Creativity on demand. It’s an interesting concept to ponder when looking at the diversity of iOS apps and hardware that focus on music creation in the mobile space. There are countless single purpose apps that democratize music creation, distilling the essentials into single serving applications that empower the least musical among us to create something magical. And Apple’s own Garage Band allows for multi track recording of real instruments that can be combined with any number of smart instruments and samples, making us all virtual composers. It’s an exciting time to experiment, wherever and whenever the opportunity presents itself.
As a musician and music producer, these tools and their professional counterparts allow me to capture my band’s ideas and turn them in to albums. And the new Apogee One is more than just an audio interface for the Mac and iOS. It’s an audio Swiss army knife whose mobility opens up a lot of innovative options whether in the studio or on the road.
Apogee has been making audio hardware used by professional musicians and producers for decades and their equipment is consistently recognized in the industry as some of the best around. The One benefits from Apogee’s pedigree and their historic attention to detail.
The device itself is a slim device dominated by a large control knob that when pressed allows you to select between the microphone, instrument input or device output and when rotated controls the input gain or output volume respectively. An indicator strip along the top informs you which function is currently selected, and a pair of three segment LEDs serve as an input or output meter.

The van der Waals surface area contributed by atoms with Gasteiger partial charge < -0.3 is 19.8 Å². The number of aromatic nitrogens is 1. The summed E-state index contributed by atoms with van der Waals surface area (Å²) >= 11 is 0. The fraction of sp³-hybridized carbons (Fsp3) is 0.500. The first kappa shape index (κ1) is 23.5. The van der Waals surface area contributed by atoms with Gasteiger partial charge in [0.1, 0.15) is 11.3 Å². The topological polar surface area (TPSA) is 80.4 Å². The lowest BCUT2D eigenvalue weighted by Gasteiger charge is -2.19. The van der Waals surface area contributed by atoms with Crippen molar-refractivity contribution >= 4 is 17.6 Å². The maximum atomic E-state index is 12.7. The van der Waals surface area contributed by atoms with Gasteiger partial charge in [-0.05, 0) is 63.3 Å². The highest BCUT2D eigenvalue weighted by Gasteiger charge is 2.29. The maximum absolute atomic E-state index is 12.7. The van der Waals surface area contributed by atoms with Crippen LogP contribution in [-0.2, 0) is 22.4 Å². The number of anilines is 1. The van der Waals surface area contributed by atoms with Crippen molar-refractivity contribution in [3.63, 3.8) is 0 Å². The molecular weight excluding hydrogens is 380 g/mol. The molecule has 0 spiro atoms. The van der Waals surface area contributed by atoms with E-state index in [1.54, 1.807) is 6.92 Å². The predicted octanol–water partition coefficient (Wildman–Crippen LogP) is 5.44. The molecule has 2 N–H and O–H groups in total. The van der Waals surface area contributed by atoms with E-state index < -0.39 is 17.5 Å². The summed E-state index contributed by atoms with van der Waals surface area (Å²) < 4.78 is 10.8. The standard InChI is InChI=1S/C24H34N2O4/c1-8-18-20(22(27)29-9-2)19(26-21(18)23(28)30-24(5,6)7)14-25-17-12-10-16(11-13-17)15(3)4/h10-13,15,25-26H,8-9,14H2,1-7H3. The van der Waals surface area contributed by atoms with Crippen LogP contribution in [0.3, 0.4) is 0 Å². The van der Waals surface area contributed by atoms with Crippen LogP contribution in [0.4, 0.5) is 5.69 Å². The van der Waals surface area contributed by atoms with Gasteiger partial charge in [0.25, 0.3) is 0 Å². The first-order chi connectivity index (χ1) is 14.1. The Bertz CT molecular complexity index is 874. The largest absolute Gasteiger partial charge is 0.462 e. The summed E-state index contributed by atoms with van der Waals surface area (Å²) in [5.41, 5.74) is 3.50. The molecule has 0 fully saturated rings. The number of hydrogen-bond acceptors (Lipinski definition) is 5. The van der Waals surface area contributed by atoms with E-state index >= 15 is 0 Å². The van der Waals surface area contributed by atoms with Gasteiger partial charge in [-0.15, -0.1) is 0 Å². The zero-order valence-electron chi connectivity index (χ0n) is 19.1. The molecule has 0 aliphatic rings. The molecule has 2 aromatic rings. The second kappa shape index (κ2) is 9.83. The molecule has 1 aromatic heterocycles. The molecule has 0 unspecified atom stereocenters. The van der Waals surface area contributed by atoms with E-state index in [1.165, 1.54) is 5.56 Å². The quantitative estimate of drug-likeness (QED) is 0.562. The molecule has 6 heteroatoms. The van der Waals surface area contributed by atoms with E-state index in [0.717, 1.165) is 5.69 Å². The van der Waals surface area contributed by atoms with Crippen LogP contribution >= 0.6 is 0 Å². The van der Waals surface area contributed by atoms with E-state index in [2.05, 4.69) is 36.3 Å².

A breakout cable attaches to the top of the unit that allows you to connect an external microphone or 1/4 inch instrument cable. A mini USB connector serves as the interface between the Mac or an iOS device. And the bottom of the One features a 1/8 inch stereo output for connecting to external speakers or headphones.
Inconspicuously located near the top of the device is an integrated condenser microphone which is not only quite capable of capturing great audio, it also speaks to some of the innovative use cases for the One that we’ll get in to later in the review.
When connected to a Mac or iOS device, the Apogee Maestro software allows finer control to all of the One’s characteristics. Users of Apogee’s other products will be familiar with Maestro, but suffice to say, it serves as a miniature mixer to control input and output mixing and set the device sample rate.